Monday, February 13, 2017

Senator Toomey Called My Son a Burnt-Down House

Zipperhead, South Street, Philadelphia, 1985.

A few days ago, U.S. Senator Patrick Toomey (R, Pa.) compared my son to a burnt-down house. Mr. Toomey doesn't know my son and didn't refer to him by name. He was talking - in that abstract way characteristic of aspiring political philosophers - about people with pre-existing medical conditions. My son has a pre-existing condition. Forgive me if I am so bold as to connect the dots.

Comparing a human being to a burnt-down house is of course offensive, but it is also, I would argue, a misleading analogy that takes us places we don't want to go.

Lesson number one, Senator. People are not inanimate objects. They are not blocks of wood. They are not many blocks of wood - 2x4s, floorboards, siding, shingles - all nailed together with those snazzy new nail guns. People are people. They breathe, they bleed.

Really, if you want to float an analogy of writing fire insurance on a burnt-down house, you should probably tie it to selling life insurance to a dead man. Personally I wouldn't go there, but it does make more sense than comparing a dead house to a living person.

As for writing health insurance for people with pre-existing conditions, a better analogy would probably be flood insurance. Again, not perfect, but at its base flood insurance is about restoring and maintaining communities. It is about life.

Nowadays, flood insurance largely comes from the federal government through something called the National Flood Insurance Program. Why is this? Well, here is a little fact that people tend to overlook: Insurance companies are in business to make money. And here is a corollary: If they can't make money in a particular market, they exit the market.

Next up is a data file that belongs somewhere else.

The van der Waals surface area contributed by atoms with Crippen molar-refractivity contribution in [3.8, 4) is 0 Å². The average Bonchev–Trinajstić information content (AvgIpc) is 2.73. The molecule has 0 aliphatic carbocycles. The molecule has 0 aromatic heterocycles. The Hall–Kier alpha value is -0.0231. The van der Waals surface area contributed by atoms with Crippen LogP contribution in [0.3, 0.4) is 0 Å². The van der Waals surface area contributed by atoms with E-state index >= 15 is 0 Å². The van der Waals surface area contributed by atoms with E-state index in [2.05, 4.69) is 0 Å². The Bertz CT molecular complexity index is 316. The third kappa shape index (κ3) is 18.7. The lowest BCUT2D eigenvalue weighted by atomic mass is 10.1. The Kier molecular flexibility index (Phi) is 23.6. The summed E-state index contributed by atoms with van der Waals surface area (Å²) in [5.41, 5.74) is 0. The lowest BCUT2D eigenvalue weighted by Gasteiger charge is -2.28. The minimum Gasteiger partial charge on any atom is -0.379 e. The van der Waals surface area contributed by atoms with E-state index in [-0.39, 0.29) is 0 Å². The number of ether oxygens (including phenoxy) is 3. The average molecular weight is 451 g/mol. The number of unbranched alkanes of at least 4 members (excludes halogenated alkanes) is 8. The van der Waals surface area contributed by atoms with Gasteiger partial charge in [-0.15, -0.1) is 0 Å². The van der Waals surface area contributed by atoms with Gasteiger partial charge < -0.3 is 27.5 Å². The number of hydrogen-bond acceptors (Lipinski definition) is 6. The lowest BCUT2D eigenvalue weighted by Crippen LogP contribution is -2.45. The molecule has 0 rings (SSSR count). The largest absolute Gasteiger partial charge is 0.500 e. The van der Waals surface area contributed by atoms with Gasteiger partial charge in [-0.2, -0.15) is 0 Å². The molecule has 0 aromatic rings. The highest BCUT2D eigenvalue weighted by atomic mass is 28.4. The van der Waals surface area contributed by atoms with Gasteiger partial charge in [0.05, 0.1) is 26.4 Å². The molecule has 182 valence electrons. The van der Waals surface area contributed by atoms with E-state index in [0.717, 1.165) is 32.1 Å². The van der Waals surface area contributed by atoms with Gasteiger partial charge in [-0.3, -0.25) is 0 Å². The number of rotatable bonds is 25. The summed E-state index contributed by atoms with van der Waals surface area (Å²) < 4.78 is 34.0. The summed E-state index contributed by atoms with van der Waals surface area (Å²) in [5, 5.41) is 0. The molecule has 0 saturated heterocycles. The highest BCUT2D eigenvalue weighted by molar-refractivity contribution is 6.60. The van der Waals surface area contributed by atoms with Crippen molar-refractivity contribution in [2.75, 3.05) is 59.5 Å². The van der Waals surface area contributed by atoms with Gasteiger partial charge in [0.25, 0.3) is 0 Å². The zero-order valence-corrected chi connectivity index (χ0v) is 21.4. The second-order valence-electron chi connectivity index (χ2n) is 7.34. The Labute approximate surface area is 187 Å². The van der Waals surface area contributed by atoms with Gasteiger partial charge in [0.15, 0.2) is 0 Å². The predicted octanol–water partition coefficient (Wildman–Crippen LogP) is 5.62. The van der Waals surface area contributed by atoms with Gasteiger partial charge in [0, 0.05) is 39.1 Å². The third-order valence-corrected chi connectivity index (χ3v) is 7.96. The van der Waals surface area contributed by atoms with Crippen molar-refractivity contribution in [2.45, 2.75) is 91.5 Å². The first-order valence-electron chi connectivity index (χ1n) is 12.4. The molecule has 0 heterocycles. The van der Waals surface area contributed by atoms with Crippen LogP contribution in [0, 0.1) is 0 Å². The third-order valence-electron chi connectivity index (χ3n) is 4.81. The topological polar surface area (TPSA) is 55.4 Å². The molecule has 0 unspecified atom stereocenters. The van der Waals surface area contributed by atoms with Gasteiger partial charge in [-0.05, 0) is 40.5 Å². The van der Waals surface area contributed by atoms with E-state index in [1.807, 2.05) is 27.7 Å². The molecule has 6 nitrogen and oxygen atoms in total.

But that doesn't mean that the need goes away. People are still going to want to rebuild. It's easy enough to argue against rebuilding in a flood plain - I still do it occasionally - but a strong consensus has evolved over the years, and so the government has stepped into the void left by the insurance companies.

The same thing has also happened in a number of areas of health insurance. Just look at Medicare and Medicaid. The government stepped in to fill a void.

So let's look at those pesky pre-existing conditions again. Insurance companies really, really don't want to cover them. So what are we going to do, let these people die? This would be the burnt-down house path. There seems to be a consensus against it. Even Senator Toomey appears to be concerned about the optics of just letting people die.

The only way to resolve this tension is for the government to enter the void. This would be the flood insurance path.

There's an interesting lesson in rhetoric here. Compare health insurance to fire insurance, and the logic of your argument is that we should let certain people die. Compare it to flood insurance, and the logic is to support life.

Pick the wrong analogy, and you can easily go down the wrong road.

Philadelphia, 1989.
See also Senator Skedaddle.

1 comment:

  1. Even in the burnt house model one must be highly sensitive to the community-destructive aspect when public policy is to abandon financial support FOR THAT COMMUNITY. And an unrepaired, or even undemolished, house brings down the values AND quality of life AND crime safety of the others in that block!!

    Can Sen. Toomey address this – the cold hard-money aspect – even if the human lives & health aspects are beyond his skill to address?